We need people to speak affirmatively about the project. For example, having two sponsors/advocates/champions. The advocates should be from the Architecture Council but from different companies. It is the proposer's responsibility to find the advocates. We want the advocates to be positively supporting the proposal, not just lending their name, thus they should be associated with the project somehow in the public mind. The advocate will say "I believe this proposal is well-formed" and their name will be on the proposal page.
If there are overlaps, the proposers has to ask the overlapee for an opinion. The opinions might range from: "we want to participate" to "we want this not to happen" to "we want to watch this". Overlap is not necessarily bad, but accidental/ignorant overlap is. If there is a plan to deal with the overlap and the Council monitor the situation, then it's ok.
All dependencies should be declared:
The Council acknowledges that this will make proposing new projects harder than before, however we see this an effort to understand new proposals rather than an attempt to exclude proposals.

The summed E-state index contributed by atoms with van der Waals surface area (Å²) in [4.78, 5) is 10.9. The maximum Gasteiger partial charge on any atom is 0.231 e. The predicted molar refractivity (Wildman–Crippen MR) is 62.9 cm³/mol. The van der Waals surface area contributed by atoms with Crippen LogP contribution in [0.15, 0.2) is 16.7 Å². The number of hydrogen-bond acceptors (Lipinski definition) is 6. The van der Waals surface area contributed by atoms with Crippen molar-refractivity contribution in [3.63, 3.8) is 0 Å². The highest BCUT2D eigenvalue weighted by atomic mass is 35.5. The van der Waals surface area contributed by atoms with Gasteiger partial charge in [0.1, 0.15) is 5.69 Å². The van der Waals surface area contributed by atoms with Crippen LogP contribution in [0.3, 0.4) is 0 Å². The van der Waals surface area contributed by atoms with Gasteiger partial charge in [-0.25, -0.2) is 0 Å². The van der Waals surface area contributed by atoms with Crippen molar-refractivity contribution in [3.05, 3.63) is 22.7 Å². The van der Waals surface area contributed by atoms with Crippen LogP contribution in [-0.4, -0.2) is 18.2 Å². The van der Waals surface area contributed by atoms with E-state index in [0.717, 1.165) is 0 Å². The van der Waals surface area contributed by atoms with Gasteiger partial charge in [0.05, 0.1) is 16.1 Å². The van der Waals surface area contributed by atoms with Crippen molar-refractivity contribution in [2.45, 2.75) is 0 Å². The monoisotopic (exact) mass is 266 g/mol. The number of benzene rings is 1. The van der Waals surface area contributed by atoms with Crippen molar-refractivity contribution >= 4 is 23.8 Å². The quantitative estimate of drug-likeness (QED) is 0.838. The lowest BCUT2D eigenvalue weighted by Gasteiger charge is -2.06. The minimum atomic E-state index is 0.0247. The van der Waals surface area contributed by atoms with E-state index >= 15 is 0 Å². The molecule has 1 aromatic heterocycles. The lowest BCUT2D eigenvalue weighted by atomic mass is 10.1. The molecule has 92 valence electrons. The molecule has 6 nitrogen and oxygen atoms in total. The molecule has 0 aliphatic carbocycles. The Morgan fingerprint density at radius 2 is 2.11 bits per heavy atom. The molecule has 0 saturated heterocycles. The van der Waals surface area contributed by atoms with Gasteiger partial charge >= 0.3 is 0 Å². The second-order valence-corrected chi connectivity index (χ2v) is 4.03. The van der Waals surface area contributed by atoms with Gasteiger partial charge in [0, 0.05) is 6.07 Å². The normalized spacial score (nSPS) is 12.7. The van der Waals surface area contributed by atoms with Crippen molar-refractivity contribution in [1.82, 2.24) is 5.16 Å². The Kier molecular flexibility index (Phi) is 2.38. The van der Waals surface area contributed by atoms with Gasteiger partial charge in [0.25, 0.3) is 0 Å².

This discussion went around and around, but the more-or-less consensus was that all projects start in Incubation and that the maturity necessary to pass a Release Review is what it takes to leave Incubation.
We are trying to establish a culture of Eclipse Quality. Release reviews are a way to try to encourage the projects to adopt good open source engineering practices. The encourage is because if the projects adopt these practices, the reviews will be easy to pass. If the projects are not open and transparent, the reviews will be a lot of work. The reviews are also a place to boast about the project's accomplishments.
The key question was what is Eclipse Quality? and secondarily, how can we ensure it? The Platform team brought up the point that it took the Platform two years (100 engineering person years) to get to version 1.0. "APIs are hard. Making things work is hard." We need to set realistic expectations that just being an open and transparent Eclipse project does not magically make good software easier to build.
We need a set of metrics that are run before a Release Review. Metrics can prove a negative (low quality) but cannot prove a positive (high quality). Thus failing the metrics fails the review. An example metric is 100% Javadoc coverage for all APIs.